So first on renewable energy, we have been, at Google, operating as a carbon neutral company since 2010. So we had our-- sorry, since 2007. So we had our 10 year anniversary of being a carbon neutral company this year, which is something we're really proud of. And in 2010, we started, as a part of that initiative, buying renewable energy at scale. And now, in 2017, we're poised to reach our moonshot goal that we set for ourselves several years ago, which is to run on a 100% renewable energy. And so for us, what that means, is that every year, we're buying the same amount of renewable energy as we're consuming. And so this means we have 20 different energy projects, wind and solar, around the world, totaling about 2.6 gigawatts. So that's about the equivalent of the power that San Francisco uses in a year. Or the equivalent of taking about 1.2 million cars off the road.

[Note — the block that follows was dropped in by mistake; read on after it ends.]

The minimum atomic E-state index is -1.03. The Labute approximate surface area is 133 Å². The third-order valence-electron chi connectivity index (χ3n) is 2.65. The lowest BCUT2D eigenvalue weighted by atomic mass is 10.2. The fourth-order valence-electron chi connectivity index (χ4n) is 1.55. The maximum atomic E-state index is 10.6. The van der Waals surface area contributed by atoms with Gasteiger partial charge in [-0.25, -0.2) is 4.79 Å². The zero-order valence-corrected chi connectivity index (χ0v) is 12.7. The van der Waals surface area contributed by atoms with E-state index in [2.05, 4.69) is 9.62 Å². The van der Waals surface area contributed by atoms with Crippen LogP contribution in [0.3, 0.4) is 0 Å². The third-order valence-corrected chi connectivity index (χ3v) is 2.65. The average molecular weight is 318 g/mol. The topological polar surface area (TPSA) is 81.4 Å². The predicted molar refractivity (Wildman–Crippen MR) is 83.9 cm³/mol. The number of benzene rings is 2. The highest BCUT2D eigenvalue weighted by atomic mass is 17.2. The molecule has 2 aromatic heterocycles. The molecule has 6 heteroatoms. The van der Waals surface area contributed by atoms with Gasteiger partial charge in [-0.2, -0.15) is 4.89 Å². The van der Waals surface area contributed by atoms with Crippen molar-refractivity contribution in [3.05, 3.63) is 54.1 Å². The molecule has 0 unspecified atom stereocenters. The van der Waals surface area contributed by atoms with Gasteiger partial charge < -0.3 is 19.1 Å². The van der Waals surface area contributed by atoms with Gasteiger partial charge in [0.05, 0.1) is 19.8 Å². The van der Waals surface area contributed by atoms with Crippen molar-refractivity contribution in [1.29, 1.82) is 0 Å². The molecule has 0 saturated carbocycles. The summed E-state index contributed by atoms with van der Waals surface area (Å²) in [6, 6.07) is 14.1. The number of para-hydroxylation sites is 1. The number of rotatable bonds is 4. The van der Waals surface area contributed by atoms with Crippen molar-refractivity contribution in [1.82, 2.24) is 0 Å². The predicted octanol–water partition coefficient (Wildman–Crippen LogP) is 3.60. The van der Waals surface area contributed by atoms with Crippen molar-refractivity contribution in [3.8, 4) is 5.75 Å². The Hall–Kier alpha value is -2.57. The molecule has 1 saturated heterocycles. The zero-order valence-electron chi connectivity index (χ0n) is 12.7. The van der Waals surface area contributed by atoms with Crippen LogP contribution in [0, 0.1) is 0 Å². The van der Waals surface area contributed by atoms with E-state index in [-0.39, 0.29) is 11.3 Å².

And we've also been really focused on thinking about waste. So we operate a global data center fleet and we have been really focused on waste diversion in that fleet. We've gotten to about 86% diversion, which is good. And one of our data centers has reached the big goal that we set for ourselves last year, which is zero waste to landfill. And I understand here in Phoenix, you guys have a similar goal. And we know this is ambitious. We've made some good progress. But one of the reasons we set this goal is that we think this is a really important step on our circular economy journey. Because it's really when you get down to about last 10% to 20% of diversion where it gets interesting, where you can look for new community partnerships, or how you can design waste out of your system altogether. And we've also been really focused on waste in our real estate operations. We operate offices around the world in 150 cities. And so again, we've been looking at diversion. We're at about 84% in the Bay Area at our headquarters. And getting there in the rest of the world. But we also want to think about, what's the role of technology in this? How do we use technology to reduce waste from the get go? And so one thing that we've been experimenting with is, how do we reduce food waste? As you know, food waste is a huge issue. About 40% of food gets wasted here in the US. And we operate cafes all over the world. We're really lucky. We get three meals a day, if we want them, at work.